Three members of the Supreme Court announced on Thursday that they would literally force orphan children to live in a group home or similar setting, rather than allow those children to be placed in foster care with a same-sex couple. Justice Clarence Thomas, Justice Samuel Alito, and Neil Gorsuch did not explain their reasoning in a brief order handed down by the Court, but the plaintiffs in this case made familiar arguments claiming that their religious liberty and free speech were violated.
The case is Fulton v. Philadelphia. Because only three members of the Court voted to stay a lower court decision rejecting the plaintiffs’ arguments, that lower court decision will remain in effect, and foster children will continue to be placed with same-sex couples.
Fulton involves the city of Philadelphia’s process for placing children in foster homes. The city contracts with 30 private agencies which help screen potential foster families and place children in suitable homes. Under the terms of their contract with the city, the agencies may not discriminate on the basis of “sex, sexual orientation, gender identity, marital status, familiar [sic] status.”
For example, if a same-sex couple offers to take in a foster child, an agency may not refuse to place the child with that couple because of the couple’s sexual orientation. An agency could still refuse to place a child with an LGBTQ family if that family was deemed unsuitable for some other, valid reason.
Until recently, an organization called Catholic Social Services (CSS) was one of the many private agencies Philadelphia relied upon to place children in foster homes. Last March, however, the city learned that CSS “would not certify same-sex couples as prospective foster parents even if the couples were otherwise eligible foster parents under state regulations.” When a city official confronted CSS about this policy, a CSS executive responded “I am following the teachings of the Catholic Church.”
As a matter of law, this is not a difficult case. Among other things, the Supreme Court held in Employment Division v. Smith that “the right of free exercise does not relieve an individual of the obligation to comply with a valid and neutral law of general applicability on the ground that the law proscribes (or prescribes) conduct that his religion prescribes (or proscribes).” Thus, so long as Philadelphia requires both religious and non-religious foster agencies to follow the same non-discrimination policy, it is not violating anyone’s religious liberty.
But there are very fraught moral and empirical questions at the heart of this case. Setting aside the questions of civil rights and “religious liberty” that animate Fulton, this is a case about innocent children. How the courts resolve this case could ultimately determine whether children who otherwise would have been placed in relatively stable foster homes will have to remain in group homes or other, inferior settings.
On the one hand, if Philadelphia relies on anti-LGBTQ agencies to identify foster parents, those agencies will exclude otherwise suitable families from the pool of homes that could take in a foster child. Fewer potential foster parents means more children locked out of foster care.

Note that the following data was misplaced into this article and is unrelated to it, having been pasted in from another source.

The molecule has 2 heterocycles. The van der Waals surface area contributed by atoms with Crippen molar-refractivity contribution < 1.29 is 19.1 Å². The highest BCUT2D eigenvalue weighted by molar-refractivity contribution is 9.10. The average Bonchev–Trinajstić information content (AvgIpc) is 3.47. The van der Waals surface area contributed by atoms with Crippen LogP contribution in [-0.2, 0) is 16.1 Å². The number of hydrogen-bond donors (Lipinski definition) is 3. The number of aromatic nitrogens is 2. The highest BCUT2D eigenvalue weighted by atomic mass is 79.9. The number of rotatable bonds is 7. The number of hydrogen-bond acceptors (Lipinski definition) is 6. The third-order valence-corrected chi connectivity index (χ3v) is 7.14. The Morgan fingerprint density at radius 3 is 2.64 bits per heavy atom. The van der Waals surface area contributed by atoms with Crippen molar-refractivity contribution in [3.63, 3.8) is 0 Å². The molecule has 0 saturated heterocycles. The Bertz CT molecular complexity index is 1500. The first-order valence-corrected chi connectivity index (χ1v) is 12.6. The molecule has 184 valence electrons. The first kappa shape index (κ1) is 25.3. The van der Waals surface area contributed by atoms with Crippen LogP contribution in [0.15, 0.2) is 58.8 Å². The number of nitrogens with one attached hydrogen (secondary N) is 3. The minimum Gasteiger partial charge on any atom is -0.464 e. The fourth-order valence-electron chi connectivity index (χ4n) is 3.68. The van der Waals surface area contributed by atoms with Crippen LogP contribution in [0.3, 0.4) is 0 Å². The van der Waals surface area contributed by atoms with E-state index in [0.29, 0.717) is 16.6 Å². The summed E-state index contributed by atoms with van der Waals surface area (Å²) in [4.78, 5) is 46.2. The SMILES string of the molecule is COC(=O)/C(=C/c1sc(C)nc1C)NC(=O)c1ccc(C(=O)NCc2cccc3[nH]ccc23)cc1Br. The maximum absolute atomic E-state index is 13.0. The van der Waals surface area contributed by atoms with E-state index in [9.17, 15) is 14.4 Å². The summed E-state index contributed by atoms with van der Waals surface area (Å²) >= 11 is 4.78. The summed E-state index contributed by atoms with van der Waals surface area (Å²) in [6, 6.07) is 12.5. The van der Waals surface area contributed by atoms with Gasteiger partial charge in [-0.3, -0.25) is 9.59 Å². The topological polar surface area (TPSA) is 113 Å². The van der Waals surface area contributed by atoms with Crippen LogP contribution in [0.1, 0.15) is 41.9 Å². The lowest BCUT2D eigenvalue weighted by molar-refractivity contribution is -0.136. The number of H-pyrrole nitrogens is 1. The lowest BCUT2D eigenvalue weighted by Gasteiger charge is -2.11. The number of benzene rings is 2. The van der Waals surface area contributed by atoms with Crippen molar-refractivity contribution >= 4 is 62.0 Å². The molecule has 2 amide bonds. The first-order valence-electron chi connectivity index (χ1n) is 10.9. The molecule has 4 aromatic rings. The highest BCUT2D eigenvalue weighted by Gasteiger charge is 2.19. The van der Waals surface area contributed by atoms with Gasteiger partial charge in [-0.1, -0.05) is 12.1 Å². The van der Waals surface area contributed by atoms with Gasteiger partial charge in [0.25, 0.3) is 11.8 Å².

On the other hand, groups like CSS are willing to do the work to identify some families that are willing to take in orphaned children. It is possible that there is a shortage of agencies willing to do that work, and if that is the case, locking CSS out of the system would also lead to more children being denied access to a foster home.
Yet, as Judge Petrese Tucker explained in her Fulton opinion, the empirical evidence is not on CSS’ side.
Among other things, the head of the city agency that oversees the foster care process testified that preventing CSS from placing new children in foster homes “has not resulted in a rise in children placed in congregate care.” (“Congregate care” refers to settings such as group homes and emergency shelters.)
Moreover, as Judge Tucker explains, the city fairly frequently decides to cut ties with one foster agency or another for a variety of reasons. “As of the evidentiary hearing date,” Tucker writes, “at least three foster agencies had intake closures in place and the foster system nevertheless remained stable.” Thus, the evidence suggests that the city is able to distribute work among the other foster agencies when one of them drops out of the pool, and that it is able to do so without slowing down foster placements.
The city, in other words, had a choice. It could assign children to CSS, and potentially have those children miss the opportunity to be placed in a loving household led by a same-sex couple. Or it could assign those children to a different agency that would place children with such a couple.
Philadelphia chose the later option. Three members of the Supreme Court appear to believe that it must chose the former one. They would have placed their ideological desire to immunize religious conservatives from anti-discrimination laws above the best interests of innocent children.